Head of Build and Test, BWT Alpine F1 Team

The girls ask Dalia questions about her career trajectory, her job within F1, and her experience breaking into STEM as a woman. Then, it’s off to the races.

Literally. The girls are learning to build mini race cars from micro:bits, which are pocket-sized computers that can be programmed to perform tasks. About the size and thickness of a credit card, micro:bits are surprisingly sophisticated, complete with LED lights, circuits, inputs, and outputs. The girls first learn to program the micro:bit to perform movements, like going forwards and backwards, left and right. Then they outfit their micro:bits with lights, wheels, and sensors. As the girls race their tiny creations around the track, it’s easy to imagine a new world opening up in front of them.

According to Barbara Rivero Puente, TECHNOLOchicas Community Coordinator, that’s exactly the point. “What I love the most about this program, is seeing the girls get excited. When they see Dalia, and when they start programming their micro:bits and see the cars start running, it’s going to inspire a lot of future Dalias.”

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Improving access is a team effort

Christina Saunders knows that for many kids living and going to school in under-resourced communities, the curiosity for STEM is there. It’s the access that isn’t. Maybe a student can’t afford a computer. Maybe their school is too under-resourced to teach coding. Or maybe they just don’t feel like they belong. These barriers have consequences. People of color represent just 36% of the existing STEM workforce. And the number of women in STEM fields has actually dropped since 1990.

Christina is the Executive Director of ACES (Athletes Committed to Educating Students), a Twin Cities-based organization with a mission to close the access gap by teaching math and social emotional skills through the lens of sports. But closing this gap is no easy feat. It requires massive amounts of resources, coordination, and commitment across like-minded partners. And on one sunny November afternoon, we teamed up with ACES and The Minnesota Vikings to help students learn math through football in an NFL-style combine event.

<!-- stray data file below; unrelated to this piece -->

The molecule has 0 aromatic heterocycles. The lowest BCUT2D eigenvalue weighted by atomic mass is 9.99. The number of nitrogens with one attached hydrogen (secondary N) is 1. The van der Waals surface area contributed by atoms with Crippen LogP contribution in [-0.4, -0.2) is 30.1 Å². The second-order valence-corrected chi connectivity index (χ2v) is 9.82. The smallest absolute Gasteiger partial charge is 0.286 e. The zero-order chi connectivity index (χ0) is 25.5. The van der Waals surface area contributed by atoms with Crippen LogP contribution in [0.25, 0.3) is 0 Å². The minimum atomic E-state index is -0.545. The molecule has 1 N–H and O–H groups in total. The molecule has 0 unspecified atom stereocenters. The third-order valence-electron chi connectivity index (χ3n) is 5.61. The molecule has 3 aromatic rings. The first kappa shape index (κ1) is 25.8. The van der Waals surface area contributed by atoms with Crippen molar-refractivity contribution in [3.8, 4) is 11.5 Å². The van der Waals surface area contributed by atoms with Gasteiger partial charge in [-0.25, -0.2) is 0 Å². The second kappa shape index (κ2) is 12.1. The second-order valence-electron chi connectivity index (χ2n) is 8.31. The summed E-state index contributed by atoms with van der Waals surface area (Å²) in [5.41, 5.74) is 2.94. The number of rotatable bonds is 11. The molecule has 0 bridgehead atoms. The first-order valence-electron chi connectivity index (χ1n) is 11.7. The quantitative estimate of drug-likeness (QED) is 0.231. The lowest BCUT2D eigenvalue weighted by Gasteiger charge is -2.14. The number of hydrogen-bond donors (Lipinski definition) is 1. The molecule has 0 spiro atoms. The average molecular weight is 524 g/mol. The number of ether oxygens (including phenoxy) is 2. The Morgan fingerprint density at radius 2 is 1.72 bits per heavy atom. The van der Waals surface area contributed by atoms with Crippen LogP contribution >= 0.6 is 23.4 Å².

Two men in purple jerseys sitting in a chair.

To kick things off, Vikings General Manager Kwesi Adofo-Mensah, kicker Greg Joseph, and punter Ryan Wright field questions from the audience.

What’s your favorite food? (Empanadas.)

Do you like practice? (Yes!)

How do you use math in your daily life at your job?

It’s this last question that proves how sometimes the only thing separating a galvanizing win or gutting loss is basic addition.

The kids then branch off to test their skills at several football-themed stations, like vertical jumping, footwork, punting, throwing, and sprinting. As they compete, they log their stats into Surface Pro devices to create graphs and learn statistical analysis. The drills themselves are fun. But the fact they’re analyzing their own data makes practical learning feel like personal empowerment.

At the 40-yard dash station a boy comes careening across the finish line. “Yo, what’d I get?” he asks his friend holding the stopwatch. “Dang, too slow. I need to be…” he closes his eyes to compute “… 0.2 seconds faster.” He lingers for a second to catch his breath, then jogs back to the starting line.

The Vikings aren’t the only NFL team helping us teach STEM through sports. Microsoft has hosted similar STEM events with virtually every NFL club, demonstrating that improving access isn’t a one-and-done effort. It’s a prolonged commitment spanning regions, communities, and organizations. Because when the right players come together, everyone wins.

As a kicker, math is so important. Because wherever the ball is, I’m adding 18 yards for the snap. To get my kick right, it’s all numbers.
Greg Joseph
Placekicker, Minnesota Vikings
By bringing the concepts of STEM to life through sports, Microsoft and our partners are helping students everywhere realize STEM can power their dreams—on and off the court. Are you interested in exploring STEM through sports?
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A man and a child are laying on the grass with a laptop.